Clinical trials designed mainly to determine the pharmacological actions of the drug and the safety (side effects) associated with increasing doses. Pharmacokinetic studies (evaluating drug levels in tissues such as blood) as well as drug interaction studies are usually considered as Phase I trials regardless of when they are conducted during drug development. Phase I trials are generally conducted in healthy volunteers, but may be conducted in patients when administration of the drug to healthy volunteers is not ethical.
Phase II clinical trial
Clinical trials to evaluate the efficacy of the drug in patients with medical conditions to be treated, diagnosed or prevented and to determine the side effects and risks associated with the drug. If a new indication for a marketed drug is to be investigated, then those clinical trials may generally be considered Phase II trials. These trials provide preliminary information on the safety and efficacy of the drug in patients.
Phase III clinical trial
Controlled or uncontrolled trials conducted after preliminary evidence suggesting efficacy of the drug has been demonstrated. These are intended to gather the additional and confirmatory information about the clinical efficacy and safety under the proposed conditions of use for the drug.
Phase IV clinical trial
All studies performed within the approved indication after the drug has been approved by the regulator for the market. These studies are often important for optimizing the drug's use. They may be of any type but must have valid scientific objectives. Commonly conducted studies include safety studies and studies designed to support use under the approved indication, for example mortality and morbidity studies, or epidemiological studies. These trials do not usually require regulatory approval by Health Canada.
A control treatment that does not contain the medicinal ingredient that is given to a group of trial subjects.
Per orem or per os, which means by mouth.
Preterm newborn infant
Usually designates an infant born before 37 weeks of its conception.
Previously Treated Patient (PTP)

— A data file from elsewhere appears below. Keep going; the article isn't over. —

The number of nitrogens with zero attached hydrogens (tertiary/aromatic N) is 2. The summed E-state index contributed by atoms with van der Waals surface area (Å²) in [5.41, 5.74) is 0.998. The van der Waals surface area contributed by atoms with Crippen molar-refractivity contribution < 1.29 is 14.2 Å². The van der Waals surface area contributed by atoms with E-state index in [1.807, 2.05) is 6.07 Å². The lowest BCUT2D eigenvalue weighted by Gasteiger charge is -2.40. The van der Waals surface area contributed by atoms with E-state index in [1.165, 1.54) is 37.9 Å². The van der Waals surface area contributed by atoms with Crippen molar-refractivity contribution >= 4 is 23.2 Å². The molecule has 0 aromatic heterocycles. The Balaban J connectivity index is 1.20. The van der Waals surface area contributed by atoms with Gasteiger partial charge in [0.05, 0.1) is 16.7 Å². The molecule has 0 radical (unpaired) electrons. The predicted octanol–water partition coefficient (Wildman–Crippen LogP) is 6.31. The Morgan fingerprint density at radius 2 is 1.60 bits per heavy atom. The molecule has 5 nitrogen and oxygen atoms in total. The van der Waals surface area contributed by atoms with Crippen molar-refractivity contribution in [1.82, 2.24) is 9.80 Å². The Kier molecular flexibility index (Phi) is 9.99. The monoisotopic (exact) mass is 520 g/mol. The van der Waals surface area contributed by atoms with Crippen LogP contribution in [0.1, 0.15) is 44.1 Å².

Patients who have been previously treated for a disease
Previously Untreated Patients (PUP)
Patients who have not been previously treated for a disease.
A procedure/ measure used to prevent the development of a disease or to prevent the recurrence of the disease.
A document that describes the objective(s), design, methodology, statistical considerations and organisation of a trial.
A concise, summarised description used by sponsors to briefly characterise the protocol.
A radioactive drug. These can be used to treat or diagnose a medical condition.
A trial in which trial subjects are allocated to a given treatment by chance.
Recombinant medicinal product
A drug elaborated using genetic material from various organisms.
A trial that gathers information on the adverse effects of a drug. Usually all clinical trials of drugs in development will collect information on adverse events.
Indicates that trial subjects don't know the treatment they are taking [for example (e.g.), placebo Vs test drug) but the investigator of the trial does.
Somatic cell therapy
Means the use of autologous (emanating from the patient himself), allogeneic (coming from another human being) or xenogeneic (coming from animals) somatic living cells (cells not involve in reproduction such as ovules and spermatozoa) for therapeutic, diagnostic or preventive effect.
A "PENDING" status means Health Canada is pending the receipt of information from the sponsor indicating that the trial started. An "ONGOING" status means Health Canada has received information from the sponsor indicating the proposed study start date, and an "ENDED" status means Health Canada has received information from the sponsor indicating that the clinical trial has ended.